Wandering Thoughts archives


Bourne's getopts sadly makes simple shell scripts more cluttered and verbose

A while back I wrote about how I wanted to use getopts more in my shell scripts in order to have proper real option handling instead of faking it in bad ways. Recently I was modifying a few simple scripts that took arguments, so I decided to do the right thing and switch them from simple hacks to getopts. This worked, but what it showed me is that simple use of getopts is going to make my scripts annoyingly more verbose.

Imagine that I have a script that takes a single option that can change its behavior, say '-f' for 'build Go without also running its native build tests'. In a simple crude script, this is handled like so:

if [ "$1" = "-f" ]; then

This lacks many niceties, but it's short and simple (and in some cases you might just stick the actual extra things to do inside the if condition). The same version with getopts winds up something like this:

usage() { echo "usage: make-all.sh [-f]" 1>&2; exit 1; }
while getopts f opt; do
  case $opt in
    f) o_fast=y;;
    *) usage;;
done; shift $(($OPTIND-1)); [[ $# != 0 ]] && usage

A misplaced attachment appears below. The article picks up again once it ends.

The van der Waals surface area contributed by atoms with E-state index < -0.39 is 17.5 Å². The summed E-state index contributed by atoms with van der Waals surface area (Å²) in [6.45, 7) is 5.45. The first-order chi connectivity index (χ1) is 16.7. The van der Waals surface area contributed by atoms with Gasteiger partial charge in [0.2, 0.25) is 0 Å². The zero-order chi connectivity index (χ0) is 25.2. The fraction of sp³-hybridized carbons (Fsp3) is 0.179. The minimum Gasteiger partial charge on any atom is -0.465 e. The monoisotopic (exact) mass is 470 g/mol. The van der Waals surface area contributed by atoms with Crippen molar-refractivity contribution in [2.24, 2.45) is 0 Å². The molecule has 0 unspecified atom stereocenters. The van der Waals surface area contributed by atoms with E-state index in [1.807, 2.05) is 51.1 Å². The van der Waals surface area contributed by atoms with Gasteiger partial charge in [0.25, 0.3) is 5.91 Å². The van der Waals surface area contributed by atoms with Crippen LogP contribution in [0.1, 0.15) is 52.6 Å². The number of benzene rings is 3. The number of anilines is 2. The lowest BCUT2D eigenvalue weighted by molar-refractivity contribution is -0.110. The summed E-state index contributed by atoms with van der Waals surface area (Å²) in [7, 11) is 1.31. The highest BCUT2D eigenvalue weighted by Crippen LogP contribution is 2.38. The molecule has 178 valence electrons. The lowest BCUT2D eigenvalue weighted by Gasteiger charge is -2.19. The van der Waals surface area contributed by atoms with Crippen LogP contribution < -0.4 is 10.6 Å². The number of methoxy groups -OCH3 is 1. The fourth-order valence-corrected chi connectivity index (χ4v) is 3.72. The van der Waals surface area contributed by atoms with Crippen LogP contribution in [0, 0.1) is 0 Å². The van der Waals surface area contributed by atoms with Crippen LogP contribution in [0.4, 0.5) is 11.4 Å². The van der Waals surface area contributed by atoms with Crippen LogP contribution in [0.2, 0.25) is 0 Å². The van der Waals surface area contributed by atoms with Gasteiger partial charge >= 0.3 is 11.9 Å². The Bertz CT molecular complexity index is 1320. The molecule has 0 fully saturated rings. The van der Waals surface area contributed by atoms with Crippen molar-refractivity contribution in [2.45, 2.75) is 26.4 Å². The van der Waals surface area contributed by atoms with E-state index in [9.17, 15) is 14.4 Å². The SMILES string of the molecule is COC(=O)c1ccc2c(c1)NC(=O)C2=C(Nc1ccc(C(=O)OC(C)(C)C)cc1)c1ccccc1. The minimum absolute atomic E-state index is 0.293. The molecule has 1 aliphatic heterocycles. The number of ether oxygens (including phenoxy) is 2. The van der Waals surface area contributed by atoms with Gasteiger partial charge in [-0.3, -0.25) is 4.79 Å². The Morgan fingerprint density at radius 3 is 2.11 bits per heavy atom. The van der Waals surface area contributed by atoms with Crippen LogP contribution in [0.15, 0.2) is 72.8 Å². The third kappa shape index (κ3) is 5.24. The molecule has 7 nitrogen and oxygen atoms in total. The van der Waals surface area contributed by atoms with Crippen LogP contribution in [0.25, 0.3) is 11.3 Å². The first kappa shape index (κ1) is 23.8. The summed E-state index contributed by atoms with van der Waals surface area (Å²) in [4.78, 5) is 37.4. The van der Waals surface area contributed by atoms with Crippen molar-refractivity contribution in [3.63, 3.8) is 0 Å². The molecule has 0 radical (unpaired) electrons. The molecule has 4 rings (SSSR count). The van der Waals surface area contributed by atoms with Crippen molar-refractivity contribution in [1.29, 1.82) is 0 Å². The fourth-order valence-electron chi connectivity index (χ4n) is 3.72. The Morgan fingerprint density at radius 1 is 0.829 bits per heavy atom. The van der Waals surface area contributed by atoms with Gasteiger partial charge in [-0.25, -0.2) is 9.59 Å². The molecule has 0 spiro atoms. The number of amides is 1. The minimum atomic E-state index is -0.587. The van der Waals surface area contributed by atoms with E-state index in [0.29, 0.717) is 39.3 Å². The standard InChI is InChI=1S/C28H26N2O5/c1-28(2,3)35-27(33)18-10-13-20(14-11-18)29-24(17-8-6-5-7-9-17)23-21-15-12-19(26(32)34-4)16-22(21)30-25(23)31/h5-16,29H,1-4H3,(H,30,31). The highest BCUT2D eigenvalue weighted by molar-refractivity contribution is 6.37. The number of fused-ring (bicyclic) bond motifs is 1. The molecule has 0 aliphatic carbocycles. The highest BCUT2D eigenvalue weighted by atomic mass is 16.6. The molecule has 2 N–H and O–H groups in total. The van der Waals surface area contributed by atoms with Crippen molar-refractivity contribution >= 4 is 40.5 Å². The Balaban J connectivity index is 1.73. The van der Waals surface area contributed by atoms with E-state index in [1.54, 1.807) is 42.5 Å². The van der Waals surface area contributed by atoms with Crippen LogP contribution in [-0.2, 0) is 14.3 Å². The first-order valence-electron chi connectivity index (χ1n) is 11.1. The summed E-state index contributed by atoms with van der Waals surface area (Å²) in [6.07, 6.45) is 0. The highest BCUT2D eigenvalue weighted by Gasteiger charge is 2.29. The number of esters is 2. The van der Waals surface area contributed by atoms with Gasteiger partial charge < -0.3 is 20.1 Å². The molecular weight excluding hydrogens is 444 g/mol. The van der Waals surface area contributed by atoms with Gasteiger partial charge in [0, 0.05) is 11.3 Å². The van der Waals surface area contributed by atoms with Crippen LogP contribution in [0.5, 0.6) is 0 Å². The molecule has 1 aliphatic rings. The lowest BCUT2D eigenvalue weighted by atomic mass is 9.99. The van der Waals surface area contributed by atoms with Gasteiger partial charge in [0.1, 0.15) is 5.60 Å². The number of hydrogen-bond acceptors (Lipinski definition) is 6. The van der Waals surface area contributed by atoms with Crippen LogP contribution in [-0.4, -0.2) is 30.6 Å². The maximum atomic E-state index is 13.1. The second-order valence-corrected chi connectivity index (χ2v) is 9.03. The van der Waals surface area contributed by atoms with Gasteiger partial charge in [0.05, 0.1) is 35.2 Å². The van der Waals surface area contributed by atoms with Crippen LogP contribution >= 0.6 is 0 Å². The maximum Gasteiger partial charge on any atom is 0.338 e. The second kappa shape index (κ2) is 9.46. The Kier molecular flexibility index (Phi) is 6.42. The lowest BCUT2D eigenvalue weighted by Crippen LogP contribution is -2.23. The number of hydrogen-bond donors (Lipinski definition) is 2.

I've deliberately compacted some lines here in order to make this smaller. One could golf it a bit further, but there are limits to that (both for readability and just in Bourne syntax). And it's still clearly larger (and more complex) than the simple version.

(The actual simple version also uses --fast instead of -f, but getopts doesn't deal with GNU style long options at all; so much for that.)

If I was writing big scripts with complicated argument handling, this wouldn't matter; getopts would be a clear improvement and the code size would be much more comparable. But I have a lot of little scripts that take one or two arguments and do very simple things with command line options, and for those doing things the right way is unavoidably a bunch more verbose.

(Abstracting this into a function that is then in a function library that gets .-included is not a solution because I want my little scripts to be and remain standalone artifacts that I can just copy around freely.)

The result of this is that I wish there was some sort of simple setopts builtin that basically did the simple case; take a set of options, set standard variables for every option present, complain about usage if necessary, and maybe check and complain if you told it how many arguments your command takes. I would use that a bunch, because about 90% of the time that is a great first stage for option and argument handling in my scripts.

(Maybe I need to do a few additional checks for conflicting options if this is an advanced script.)

PS: I'm going to keep the getopts usage in the scripts I've converted and I'm going to try to keep on using it, even in simple scripts. Maybe I'll get acclimatized eventually, and even if I don't it's clearly the right thing to do. Although I really wish getopts could deal with long options, because long options are much better for reminding you what an infrequently used option might do.

programming/BourneGetoptsTooVerbose written at 00:18:59; Add Comment

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